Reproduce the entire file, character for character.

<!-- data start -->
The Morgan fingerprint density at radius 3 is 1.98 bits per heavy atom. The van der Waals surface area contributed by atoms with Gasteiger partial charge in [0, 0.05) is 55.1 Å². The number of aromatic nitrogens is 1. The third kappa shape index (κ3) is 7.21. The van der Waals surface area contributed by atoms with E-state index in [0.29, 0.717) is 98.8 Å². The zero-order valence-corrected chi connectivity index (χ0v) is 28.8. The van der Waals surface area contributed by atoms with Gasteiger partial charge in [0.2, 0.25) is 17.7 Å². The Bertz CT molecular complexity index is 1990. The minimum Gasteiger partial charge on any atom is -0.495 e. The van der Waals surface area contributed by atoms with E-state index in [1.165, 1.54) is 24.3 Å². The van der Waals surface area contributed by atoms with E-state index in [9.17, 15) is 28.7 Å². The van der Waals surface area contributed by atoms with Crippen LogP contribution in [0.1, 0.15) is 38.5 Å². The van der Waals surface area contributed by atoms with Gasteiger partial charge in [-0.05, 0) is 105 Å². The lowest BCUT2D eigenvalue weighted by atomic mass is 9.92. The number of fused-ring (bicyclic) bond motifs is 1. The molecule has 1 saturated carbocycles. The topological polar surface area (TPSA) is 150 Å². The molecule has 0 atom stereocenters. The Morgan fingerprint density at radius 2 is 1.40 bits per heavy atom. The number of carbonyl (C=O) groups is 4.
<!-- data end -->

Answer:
The Morgan fingerprint density at radius 3 is 1.98 bits per heavy atom. The van der Waals surface area contributed by atoms with Gasteiger partial charge in [0, 0.05) is 55.1 Å². The number of aromatic nitrogens is 1. The third kappa shape index (κ3) is 7.21. The van der Waals surface area contributed by atoms with E-state index in [0.29, 0.717) is 98.8 Å². The zero-order valence-corrected chi connectivity index (χ0v) is 28.8. The van der Waals surface area contributed by atoms with Gasteiger partial charge in [0.2, 0.25) is 17.7 Å². The Bertz CT molecular complexity index is 1990. The minimum Gasteiger partial charge on any atom is -0.495 e. The van der Waals surface area contributed by atoms with E-state index in [1.165, 1.54) is 24.3 Å². The van der Waals surface area contributed by atoms with E-state index in [9.17, 15) is 28.7 Å². The van der Waals surface area contributed by atoms with Crippen LogP contribution in [0.1, 0.15) is 38.5 Å². The van der Waals surface area contributed by atoms with Gasteiger partial charge in [-0.05, 0) is 105 Å². The lowest BCUT2D eigenvalue weighted by atomic mass is 9.92. The number of fused-ring (bicyclic) bond motifs is 1. The molecule has 1 saturated carbocycles. The topological polar surface area (TPSA) is 150 Å². The molecule has 0 atom stereocenters. The Morgan fingerprint density at radius 2 is 1.40 bits per heavy atom. The number of carbonyl (C=O) groups is 4.